Just passing this along FYI . . .
Using information from David Papendrew’s article, “Using DuckDuckGo for Site Search on Your Blog,” I recently added a DuckDuckGo search form to the bottom of each page of the site. It worked perfectly well in local development, but not when I actually published the site to the web.
form-action: 'self' https://*.duckduckgo.com;
. . . and figured that would do the job.
However, no such luck. The browser still reported via its console that it wouldn’t send form data to
https://duckduckduck.go because that was a violation of the CSP’s
I then wondered whether this was happening because of the
* wildcard character that I’d used in specifying that URL in
form-action. As an experiment, I changed the
form-action directive to:
form-action: 'self' https://*.duckduckduck.go https://duckduckgo.com;
. . . and then it worked.
So if you’re having similar difficulties getting such a form to work on a site with a strict CSP, here’s hoping this info gives you some relief.
By the way, it turns out I’d have gotten my answer earlier if I’d only checked around a little more (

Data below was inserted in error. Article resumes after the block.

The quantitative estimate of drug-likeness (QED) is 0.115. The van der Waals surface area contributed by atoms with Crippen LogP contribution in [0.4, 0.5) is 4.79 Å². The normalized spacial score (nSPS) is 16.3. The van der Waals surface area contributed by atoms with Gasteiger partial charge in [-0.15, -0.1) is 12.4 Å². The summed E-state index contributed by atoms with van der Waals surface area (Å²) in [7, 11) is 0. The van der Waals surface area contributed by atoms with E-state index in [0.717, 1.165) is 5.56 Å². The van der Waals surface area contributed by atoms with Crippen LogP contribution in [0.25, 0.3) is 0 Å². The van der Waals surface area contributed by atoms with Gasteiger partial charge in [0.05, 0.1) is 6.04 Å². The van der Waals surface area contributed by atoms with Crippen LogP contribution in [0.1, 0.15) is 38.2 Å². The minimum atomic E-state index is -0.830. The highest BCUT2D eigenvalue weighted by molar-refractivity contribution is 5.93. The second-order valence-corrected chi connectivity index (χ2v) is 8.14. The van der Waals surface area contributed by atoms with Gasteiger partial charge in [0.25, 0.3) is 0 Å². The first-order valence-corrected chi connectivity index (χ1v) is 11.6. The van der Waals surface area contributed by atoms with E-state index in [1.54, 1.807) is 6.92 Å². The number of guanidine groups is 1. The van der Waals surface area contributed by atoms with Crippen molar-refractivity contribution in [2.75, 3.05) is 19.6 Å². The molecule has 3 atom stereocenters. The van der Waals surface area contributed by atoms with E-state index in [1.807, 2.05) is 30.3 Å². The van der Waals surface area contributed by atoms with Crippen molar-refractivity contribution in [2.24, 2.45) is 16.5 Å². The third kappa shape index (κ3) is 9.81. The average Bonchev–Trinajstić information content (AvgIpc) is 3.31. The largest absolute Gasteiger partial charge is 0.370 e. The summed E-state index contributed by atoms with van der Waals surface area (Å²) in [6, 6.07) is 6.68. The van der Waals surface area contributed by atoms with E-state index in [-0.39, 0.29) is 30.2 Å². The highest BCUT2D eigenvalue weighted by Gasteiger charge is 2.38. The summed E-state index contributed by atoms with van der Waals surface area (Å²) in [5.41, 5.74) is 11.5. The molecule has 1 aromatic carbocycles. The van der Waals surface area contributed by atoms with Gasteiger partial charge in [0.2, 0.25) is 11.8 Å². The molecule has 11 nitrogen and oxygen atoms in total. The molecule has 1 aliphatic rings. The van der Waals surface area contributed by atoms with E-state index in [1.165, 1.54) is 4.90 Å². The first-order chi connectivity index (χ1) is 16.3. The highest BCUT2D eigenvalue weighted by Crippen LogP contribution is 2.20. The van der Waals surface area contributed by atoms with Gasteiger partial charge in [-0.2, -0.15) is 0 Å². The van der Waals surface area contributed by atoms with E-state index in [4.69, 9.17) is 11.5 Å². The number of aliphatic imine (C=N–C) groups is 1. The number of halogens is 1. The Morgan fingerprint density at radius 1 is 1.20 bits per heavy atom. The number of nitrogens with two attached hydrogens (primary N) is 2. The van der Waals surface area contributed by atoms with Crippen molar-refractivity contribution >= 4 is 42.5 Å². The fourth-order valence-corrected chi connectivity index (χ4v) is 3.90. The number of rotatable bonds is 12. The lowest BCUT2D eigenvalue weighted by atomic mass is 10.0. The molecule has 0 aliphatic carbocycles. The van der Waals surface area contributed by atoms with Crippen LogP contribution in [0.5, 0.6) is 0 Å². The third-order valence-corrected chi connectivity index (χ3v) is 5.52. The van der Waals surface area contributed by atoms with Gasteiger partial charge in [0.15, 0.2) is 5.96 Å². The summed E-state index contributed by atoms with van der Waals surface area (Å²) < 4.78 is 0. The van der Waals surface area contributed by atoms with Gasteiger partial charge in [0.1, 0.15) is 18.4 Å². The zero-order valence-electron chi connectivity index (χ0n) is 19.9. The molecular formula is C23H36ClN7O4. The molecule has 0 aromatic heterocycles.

- StackOverflow, “Does a *.example.com for a content security policy header also match example.com?”; originally asked 2019-10-31.
- World Wide Web Consortium (W3C), Content Security Policy Level 3, W3C Working Draft, 4 July 2022, “Source lists.”
Update, 2022-07-16: I realized after publishing this that someone could very easily wonder why I didn’t simply set the CSP to
Report-Only, so everything would work but I’d get some data indicating why the form wasn’t going through. Well, I did try that first — but, for reasons unknown to me, the reporting didn’t even flag the error. This left me with only the alternative of taking the CSP live. Of course, that’s definitely not an advisable practice for debugging the CSP on a site with a lot of traffic.